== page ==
The children’s retailer aims to sprinkle some fairy dust on its UK fortunes.

Disney is transforming its stores into mini-Disneylands with £300m investment

Disney Store’s UK adventure has not been a fairy tale for the retailer, which is yet to make a sustainable profit in the country.

Despite sales jumping 7.7% to £120.1m in its year to October 1, 2011, losses widened to £3.8m in the same period. The performance marked the third year in a row that the store has made a loss.

The retailer has had more than enough time to bed into the UK market. It opened its first store here, on London’s Regent Street, in 1990. But Disney’s fluctuating performance is inextricably linked to the film release schedule. The retailer’s strongest sales performance coincided with the release of movie phenomenon High School Musical in 2006, Toy Story 3 in 2010 and Pirates of the Caribbean in 2011.

The retailer tried developing a range of non-character Disney branded clothing, which was sold internationally and introduced to the UK in late 2007, but it proved unsuccessful and is no longer available.

However, despite the volatile profit performance, Disney remains committed to this country. Last year it opened two flagship shops, on Oxford Street and in Westfield Stratford City, and it hopes to sprinkle some fairy dust on its sales and profits as it rolls out a new interactive store design.

The retailer is transforming its stores into mini-Disneylands, investing £300m into the project globally. As part of the revamp, it has rebranded as Disney, ditching the ‘Store’ from its fascia, to emphasise its entertainment credentials.

The new format includes a mini-cinema and activity area featuring touch screens, which enable customers to select their own Disney music and film clips from a selection of 50 tracks and films that  are played in store.

Children are led through areas such as enchanted forests and Disney castles in-store. There is also a store opening ceremony every day, when the first child waiting outside is given an outsize key to insert into a lock at the front of the shop.

The new format was launched in the UK in Aberdeen, Belfast and Milton Keynes in 2010/11 and has been rolled out to York, Bromley and the new London flagships. The retailer intends to refresh the entire 350-strong global estate.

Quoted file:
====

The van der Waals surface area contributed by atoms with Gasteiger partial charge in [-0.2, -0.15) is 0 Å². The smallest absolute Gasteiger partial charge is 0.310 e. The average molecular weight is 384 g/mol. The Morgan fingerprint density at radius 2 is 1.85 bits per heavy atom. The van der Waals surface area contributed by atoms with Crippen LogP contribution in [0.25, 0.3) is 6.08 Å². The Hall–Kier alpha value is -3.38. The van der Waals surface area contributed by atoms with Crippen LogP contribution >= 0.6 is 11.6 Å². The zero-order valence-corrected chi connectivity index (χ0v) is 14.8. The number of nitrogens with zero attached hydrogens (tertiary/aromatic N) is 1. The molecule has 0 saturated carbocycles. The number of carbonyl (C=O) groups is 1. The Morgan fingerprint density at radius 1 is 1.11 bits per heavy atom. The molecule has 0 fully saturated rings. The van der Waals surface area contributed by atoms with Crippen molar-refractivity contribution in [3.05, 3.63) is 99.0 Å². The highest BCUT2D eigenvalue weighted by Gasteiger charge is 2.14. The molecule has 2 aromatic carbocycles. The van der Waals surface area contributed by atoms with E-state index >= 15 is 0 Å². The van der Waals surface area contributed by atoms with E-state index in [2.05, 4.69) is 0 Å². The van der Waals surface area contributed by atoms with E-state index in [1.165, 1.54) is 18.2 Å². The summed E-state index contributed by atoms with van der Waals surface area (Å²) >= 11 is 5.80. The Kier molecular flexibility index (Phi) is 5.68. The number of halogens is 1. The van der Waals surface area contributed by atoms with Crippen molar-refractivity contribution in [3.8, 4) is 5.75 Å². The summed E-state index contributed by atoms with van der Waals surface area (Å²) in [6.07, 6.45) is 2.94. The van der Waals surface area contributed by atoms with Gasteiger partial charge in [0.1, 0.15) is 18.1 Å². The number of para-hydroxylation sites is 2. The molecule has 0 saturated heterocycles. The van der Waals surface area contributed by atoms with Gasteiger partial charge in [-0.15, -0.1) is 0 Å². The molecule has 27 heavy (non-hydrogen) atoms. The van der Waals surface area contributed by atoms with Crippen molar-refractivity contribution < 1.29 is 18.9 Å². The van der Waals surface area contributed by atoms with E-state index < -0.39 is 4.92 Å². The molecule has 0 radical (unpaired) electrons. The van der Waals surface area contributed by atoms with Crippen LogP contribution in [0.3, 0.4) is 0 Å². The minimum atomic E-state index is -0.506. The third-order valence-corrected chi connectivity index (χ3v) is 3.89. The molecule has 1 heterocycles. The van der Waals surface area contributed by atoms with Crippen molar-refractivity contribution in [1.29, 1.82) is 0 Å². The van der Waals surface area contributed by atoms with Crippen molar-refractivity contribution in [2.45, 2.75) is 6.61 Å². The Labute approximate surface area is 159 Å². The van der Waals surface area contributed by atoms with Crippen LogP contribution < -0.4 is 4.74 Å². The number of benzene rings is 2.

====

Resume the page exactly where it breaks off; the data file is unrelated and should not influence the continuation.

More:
Since 2005, the UK business, which acts as the headquarters for Europe and the Asia Pacific region, has been under the guardianship of joint managing directors Teresa Tideman and John Hobson.

Tideman takes responsibility for merchandising, marketing and visuals, while Hobson handles business operations.

When the retailer entered the UK, its focus was achieving scale and it grew to a £100m business within 10 years. However, Disney’s focus turned to profitability and it rationalised its portfolio throughout the noughties, including the closure of underperforming stores. However, in recent years it has begun to open shops again as it looks to grow.

Operationally, the retailer’s ratio of employment costs to sales sits at just under 22%. Despite a recent downward trend, this remains high for the industry and Retail Week Knowledge Bank sees this as an opportunity to contribute to sustainable profitability.

The retailer has started to target the adult market with a range of vintage T-shirts and leisure clothing. In 2007, Disney said it aimed to increase its global clothing business to $500m (£320m) by 2012, but has declined to reveal whether it has reached this target.

Other opportunities include baby clothing, which Disney has identified as a growth area and the Oxford Street flagship opened with a much larger area devoted to the category. The retailer launched a dedicated Disney Baby store in Glendale, California this year, although it is unclear whether it will bring the fascia to the UK.

The retailer’s recent expansion into new markets, including Denmark, Belgium and Ireland last year, should also propel the business further and help it in its quest to reach the magic kingdom of profit. 

Magic Ingredients

  • Sales Up 7.7% to £120.1m in the year to October 1, 2011
  • Pre-tax losses Plunged £2m to £3.8m in the same period
  • Projected online sales £15m, estimated by Retail Week Knowledge Bank
  • UK stores 56
  • Management team Teresa Tideman, managing director, senior-vice president merchandising, marketing, visual; John Hobson, managing director, business operations